Car insurance coverage follows the vehicle, not the person driving it. As long as the person driving your car does so with your permission, you are allowing him or her to borrow your insurance coverage as well. If you are thinking of allowing someone to drive your car on a long-term basis, you can add that person to your existing policy. Another option is to have the borrower buy a non-owner auto insurance policy.
If the person who has borrowed your car is involved in an at-fault accident, your insurance company will pay for the damages caused, up to your policy limit. The accident is recorded on your insurance record. Your rates will likely increase when the policy is up for renewal, even though you weren’t driving at the time.
You should be very cautious about lending your vehicle to anyone, even if the borrower only wants to use it once. Unless you are confident that the borrower will exercise due caution when operating your vehicle, saying no or offering to drive the person to his or her destination may be a better choice.
Adding a New Driver to Your Policy
If the borrower is someone who lives in your home, your insurance company may allow you to add him or her to your policy as an occasional driver. This is a good time to get quotes from other auto insurance companies for a policy which will cover both of you.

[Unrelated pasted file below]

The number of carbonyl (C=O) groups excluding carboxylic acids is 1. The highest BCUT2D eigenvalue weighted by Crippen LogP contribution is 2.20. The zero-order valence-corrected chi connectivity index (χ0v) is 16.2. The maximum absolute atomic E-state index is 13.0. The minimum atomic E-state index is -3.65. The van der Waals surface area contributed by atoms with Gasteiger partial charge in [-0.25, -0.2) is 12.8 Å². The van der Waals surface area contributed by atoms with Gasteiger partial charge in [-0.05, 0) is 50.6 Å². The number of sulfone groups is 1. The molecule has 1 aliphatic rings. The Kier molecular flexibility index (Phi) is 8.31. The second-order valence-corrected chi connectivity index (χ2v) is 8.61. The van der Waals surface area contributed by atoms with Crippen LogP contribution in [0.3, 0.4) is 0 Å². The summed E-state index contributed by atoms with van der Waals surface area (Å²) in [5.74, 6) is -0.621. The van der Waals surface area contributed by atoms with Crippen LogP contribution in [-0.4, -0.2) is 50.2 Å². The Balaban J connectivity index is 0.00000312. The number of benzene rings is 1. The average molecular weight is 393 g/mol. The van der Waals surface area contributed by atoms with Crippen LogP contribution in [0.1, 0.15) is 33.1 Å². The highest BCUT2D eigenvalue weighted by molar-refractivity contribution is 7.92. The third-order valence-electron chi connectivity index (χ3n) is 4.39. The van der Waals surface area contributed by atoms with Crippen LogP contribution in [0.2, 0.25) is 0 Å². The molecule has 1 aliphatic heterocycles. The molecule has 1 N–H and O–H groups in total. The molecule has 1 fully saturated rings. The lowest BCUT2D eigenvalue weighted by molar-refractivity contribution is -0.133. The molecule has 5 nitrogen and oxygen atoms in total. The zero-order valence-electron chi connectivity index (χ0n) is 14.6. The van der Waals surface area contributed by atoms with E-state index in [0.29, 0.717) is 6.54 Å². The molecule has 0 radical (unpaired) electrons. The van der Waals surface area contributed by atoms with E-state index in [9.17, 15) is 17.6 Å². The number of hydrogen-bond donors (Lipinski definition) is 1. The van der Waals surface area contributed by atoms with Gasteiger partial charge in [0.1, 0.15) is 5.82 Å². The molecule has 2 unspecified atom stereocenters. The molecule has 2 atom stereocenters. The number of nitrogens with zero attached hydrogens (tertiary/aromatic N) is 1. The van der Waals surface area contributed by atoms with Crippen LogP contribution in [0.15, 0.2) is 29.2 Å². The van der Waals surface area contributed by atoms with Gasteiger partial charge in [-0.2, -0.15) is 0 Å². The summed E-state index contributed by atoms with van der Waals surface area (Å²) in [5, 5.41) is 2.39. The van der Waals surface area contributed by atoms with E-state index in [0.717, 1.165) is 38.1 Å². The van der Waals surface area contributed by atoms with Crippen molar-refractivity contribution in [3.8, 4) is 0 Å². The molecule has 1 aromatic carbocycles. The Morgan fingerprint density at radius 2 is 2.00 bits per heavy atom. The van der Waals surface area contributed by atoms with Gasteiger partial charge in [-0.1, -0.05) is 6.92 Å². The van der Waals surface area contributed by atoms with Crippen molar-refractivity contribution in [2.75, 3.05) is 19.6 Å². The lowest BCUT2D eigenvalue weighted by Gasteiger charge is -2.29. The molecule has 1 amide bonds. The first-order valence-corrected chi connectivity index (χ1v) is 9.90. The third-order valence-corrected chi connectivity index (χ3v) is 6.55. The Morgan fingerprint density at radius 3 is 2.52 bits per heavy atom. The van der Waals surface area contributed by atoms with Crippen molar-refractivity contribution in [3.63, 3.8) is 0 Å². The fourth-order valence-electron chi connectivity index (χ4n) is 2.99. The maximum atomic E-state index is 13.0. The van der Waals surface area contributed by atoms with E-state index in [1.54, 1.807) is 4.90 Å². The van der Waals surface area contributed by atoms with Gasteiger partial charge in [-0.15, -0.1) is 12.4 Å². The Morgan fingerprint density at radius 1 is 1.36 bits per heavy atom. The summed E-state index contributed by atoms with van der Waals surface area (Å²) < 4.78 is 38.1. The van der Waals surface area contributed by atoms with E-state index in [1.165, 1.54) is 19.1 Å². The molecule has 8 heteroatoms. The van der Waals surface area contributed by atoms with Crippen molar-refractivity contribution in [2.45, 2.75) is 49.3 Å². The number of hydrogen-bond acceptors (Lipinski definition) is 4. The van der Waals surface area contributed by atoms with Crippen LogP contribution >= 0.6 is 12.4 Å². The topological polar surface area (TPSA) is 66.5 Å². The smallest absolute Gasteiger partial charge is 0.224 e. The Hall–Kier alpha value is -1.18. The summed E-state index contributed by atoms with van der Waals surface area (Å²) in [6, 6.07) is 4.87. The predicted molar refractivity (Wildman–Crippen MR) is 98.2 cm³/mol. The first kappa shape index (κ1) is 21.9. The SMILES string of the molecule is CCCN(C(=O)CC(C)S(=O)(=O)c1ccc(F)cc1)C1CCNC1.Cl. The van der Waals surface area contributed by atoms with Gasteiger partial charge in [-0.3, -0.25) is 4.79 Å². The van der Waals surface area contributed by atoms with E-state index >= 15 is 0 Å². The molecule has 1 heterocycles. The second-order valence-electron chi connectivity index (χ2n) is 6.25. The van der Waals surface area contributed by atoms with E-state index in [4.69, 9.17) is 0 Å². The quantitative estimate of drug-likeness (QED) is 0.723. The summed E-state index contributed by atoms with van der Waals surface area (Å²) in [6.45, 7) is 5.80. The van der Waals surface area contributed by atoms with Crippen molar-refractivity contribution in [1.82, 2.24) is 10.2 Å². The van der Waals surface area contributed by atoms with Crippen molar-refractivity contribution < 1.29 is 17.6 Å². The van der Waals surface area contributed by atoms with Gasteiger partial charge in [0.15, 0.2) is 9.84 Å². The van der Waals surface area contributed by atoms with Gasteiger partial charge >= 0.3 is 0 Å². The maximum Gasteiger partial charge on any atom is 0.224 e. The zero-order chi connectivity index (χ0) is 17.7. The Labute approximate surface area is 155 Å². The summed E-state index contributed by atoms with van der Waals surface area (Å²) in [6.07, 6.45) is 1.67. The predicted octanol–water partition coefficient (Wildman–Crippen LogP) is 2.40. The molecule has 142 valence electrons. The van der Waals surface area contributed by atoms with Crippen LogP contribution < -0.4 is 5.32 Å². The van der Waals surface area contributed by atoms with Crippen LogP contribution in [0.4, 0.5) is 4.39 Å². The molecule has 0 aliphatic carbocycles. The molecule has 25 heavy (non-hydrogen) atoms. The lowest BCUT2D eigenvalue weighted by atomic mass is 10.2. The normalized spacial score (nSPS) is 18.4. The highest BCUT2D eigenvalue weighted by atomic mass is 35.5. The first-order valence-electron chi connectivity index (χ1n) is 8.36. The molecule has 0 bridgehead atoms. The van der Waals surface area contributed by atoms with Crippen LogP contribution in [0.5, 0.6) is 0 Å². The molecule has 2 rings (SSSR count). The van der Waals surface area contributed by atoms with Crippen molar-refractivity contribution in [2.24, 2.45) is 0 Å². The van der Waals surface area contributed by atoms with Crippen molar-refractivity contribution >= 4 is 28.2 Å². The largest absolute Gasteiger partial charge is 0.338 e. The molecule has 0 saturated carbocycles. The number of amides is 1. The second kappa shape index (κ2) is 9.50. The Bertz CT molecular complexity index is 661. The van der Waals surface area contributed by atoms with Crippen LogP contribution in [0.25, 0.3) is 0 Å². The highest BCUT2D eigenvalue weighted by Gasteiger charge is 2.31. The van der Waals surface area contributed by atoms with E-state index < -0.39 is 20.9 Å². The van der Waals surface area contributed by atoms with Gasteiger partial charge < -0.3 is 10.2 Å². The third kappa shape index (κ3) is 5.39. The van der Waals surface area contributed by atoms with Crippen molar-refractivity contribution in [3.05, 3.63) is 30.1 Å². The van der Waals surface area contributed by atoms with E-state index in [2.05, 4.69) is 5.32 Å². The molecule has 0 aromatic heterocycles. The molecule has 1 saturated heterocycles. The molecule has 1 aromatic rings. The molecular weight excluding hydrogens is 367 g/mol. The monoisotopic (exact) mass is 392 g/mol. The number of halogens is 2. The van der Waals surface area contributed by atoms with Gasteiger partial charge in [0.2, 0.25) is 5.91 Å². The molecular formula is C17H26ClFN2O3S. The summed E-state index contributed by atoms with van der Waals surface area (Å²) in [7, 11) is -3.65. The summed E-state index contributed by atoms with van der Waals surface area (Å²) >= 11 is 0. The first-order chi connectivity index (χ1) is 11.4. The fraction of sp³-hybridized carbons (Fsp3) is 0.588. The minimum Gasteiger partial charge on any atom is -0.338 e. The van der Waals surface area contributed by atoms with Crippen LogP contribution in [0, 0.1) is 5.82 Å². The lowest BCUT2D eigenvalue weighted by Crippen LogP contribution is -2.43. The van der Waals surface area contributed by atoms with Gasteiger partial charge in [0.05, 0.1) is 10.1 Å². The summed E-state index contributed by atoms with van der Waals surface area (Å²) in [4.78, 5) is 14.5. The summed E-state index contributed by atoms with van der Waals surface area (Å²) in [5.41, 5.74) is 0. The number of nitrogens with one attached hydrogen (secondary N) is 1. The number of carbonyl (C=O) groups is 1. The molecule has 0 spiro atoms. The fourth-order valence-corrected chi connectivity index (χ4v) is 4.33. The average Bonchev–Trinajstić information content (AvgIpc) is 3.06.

The insurance company will ask questions to find out about your driving history, as well as that of the person who will be added to your policy. If you are planning to share your vehicle with a person who has been licensed for several years and has been able to maintain a clean record, you should be able to qualify for better rates than if the other driver has been involved in accidents or accumulated moving violations on his or her record.
Non-owner Auto Insurance Coverage
A person who will be driving someone else’s vehicle for a long time can buy a non-owner auto insurance policy. It provides protection for the driver when he or she is operating someone else’s vehicle. The non-owner policy will also provide protection if the policyholder rents a car. This type of insurance provides the following type of coverage:
- Liability coverage to pay for claims made by the occupants of the other vehicle in an accident
- Personal Injury Protection (PIP) coverage to pay for medical bills and related expenses incurred by the policyholder as the result of an accident
- Uninsured and underinsured motorist protection to pay for damages caused by a driver who doesn’t have insurance or doesn’t have enough insurance coverage to fully pay for the damages caused in an accident
The decision of whether to lend a vehicle to someone for a long time is one which requires a lot of thought. If you have concerns about whether to trust someone else with your insurance, a better choice is to suggest that he or she arrange for coverage through a separate policy.